Leading UK Podiatrist and nail laser specialist, Martine Abrahams to talk at 2013 UK Society of Chiropodists and Podiatrists’ annual conference

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ACC Liverpool 13 – 16th November 2013

The UK’s leading nail laser specialist, Martine Abrahams of the London Nail Laser Clinic, will be presenting at this year’s conference.  She will be showcasing the state-of-art low level Lunula Laser – the only PAINLESS, bone fide treatment on the market for treatment of nail fungal infections.  As the clinic director of a successful, growing business, part of her talk will also incorporate some business development advice.

As seen on ITV’s This Morning: http://www.lunulasuccess.com/media.aspx

Lunula Low Level Laser explained:

Until now, treatments for fungal nail infections have been rather hit and miss, with oral medication causing side effects, topical treatments unable to penetrate the nail bed and surgical options limited to complete removal of the nail.  The PinPointe Foot Laser proved a useful (but uncomfortable) remedy.  In 2012, the Rolls Royce of foot lasers launched – the ‘cold’ laser or Lunula Low Level Laser – and is now in the UK, revolutionising fungal treatments.  Not only PAIN FREE, this innovative technology tackles the underlying cause of the infection, rather than just the symptoms.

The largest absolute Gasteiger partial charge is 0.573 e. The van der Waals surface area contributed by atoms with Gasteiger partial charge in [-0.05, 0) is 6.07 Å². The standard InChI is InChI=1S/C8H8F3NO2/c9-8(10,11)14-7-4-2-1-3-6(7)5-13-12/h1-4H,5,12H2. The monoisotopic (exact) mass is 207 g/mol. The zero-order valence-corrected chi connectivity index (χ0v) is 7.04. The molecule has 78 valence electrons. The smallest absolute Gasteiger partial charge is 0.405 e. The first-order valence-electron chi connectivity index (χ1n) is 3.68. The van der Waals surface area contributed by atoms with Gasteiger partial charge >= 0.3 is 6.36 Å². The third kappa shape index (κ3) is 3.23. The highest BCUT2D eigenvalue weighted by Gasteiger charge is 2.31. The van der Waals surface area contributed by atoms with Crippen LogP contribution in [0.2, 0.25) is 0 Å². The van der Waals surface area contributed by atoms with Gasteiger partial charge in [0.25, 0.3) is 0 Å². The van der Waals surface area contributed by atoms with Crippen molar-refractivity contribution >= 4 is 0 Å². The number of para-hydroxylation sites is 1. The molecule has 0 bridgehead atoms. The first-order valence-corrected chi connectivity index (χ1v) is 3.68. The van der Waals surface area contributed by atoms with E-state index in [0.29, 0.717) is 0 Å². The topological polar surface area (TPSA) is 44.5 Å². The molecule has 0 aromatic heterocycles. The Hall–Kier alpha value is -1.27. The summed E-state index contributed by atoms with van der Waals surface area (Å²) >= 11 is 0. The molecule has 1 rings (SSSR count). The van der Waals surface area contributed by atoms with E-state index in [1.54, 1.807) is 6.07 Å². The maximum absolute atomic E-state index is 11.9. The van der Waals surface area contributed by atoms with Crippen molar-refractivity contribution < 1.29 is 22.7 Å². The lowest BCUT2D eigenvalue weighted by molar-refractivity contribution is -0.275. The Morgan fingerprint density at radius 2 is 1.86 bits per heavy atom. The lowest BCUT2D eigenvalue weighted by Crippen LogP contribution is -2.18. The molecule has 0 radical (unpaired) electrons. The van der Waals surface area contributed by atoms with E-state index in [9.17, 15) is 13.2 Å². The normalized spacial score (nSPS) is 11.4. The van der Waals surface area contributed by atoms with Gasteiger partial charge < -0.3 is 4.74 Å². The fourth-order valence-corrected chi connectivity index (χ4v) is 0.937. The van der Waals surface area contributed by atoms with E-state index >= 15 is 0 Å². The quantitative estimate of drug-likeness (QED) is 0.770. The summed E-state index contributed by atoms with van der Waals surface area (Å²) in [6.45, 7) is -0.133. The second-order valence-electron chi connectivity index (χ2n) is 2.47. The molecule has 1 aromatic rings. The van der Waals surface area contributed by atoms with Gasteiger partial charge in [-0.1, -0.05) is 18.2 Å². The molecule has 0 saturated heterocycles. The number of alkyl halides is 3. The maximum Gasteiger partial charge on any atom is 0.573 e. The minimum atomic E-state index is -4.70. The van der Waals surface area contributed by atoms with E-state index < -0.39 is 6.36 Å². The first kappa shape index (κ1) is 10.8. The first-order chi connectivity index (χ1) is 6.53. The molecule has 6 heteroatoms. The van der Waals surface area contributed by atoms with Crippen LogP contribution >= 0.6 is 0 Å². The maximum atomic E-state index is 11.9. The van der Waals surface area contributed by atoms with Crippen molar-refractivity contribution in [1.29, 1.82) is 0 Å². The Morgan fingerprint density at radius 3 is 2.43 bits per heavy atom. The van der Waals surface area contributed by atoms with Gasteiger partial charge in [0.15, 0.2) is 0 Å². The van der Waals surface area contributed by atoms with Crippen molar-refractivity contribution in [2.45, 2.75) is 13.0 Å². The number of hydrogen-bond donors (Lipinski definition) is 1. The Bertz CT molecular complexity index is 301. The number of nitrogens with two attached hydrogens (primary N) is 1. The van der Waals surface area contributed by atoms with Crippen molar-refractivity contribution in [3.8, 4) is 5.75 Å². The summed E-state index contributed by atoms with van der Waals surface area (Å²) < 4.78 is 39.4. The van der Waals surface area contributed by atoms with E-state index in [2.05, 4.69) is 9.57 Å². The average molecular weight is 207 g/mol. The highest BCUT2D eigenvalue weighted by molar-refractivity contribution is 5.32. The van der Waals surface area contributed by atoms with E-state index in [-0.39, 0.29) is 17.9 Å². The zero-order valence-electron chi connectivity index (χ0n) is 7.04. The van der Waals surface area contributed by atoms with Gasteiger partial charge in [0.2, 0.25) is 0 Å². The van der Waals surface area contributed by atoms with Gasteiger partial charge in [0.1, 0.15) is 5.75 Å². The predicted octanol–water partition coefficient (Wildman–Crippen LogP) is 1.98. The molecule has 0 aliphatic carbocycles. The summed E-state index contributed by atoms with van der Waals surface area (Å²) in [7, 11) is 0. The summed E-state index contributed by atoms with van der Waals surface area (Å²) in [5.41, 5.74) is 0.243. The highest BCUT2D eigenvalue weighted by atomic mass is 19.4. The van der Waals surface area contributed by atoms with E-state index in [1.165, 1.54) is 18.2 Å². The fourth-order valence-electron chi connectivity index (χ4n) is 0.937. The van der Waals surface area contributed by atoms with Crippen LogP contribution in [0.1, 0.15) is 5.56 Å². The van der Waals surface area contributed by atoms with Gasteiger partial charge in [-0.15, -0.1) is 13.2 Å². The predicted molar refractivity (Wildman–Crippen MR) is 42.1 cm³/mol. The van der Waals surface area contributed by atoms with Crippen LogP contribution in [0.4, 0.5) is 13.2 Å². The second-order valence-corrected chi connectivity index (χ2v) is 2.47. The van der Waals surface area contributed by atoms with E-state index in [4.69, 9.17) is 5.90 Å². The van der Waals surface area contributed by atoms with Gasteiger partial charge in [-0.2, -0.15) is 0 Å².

How does it work? Unlike conventional solutions, the Lunula Low Level Laser is the first treatment to tackle the root cause of nail fungus – not just the symptoms.  Known as the ‘COLD’ laser – this new device does not rely on heat to treat, instead utilises two light wavelengths, 635nm and 405nm, to tackle differing cell membranes.  The light is passed over the whole foot, which has a four-fold benefit:

  1. stimulates and improves nail bed blood supply (great news for diabetic patients)
  2. improves immune response
  3. breaks down the fungal cells walls by disturbing their oxygen content, killing spores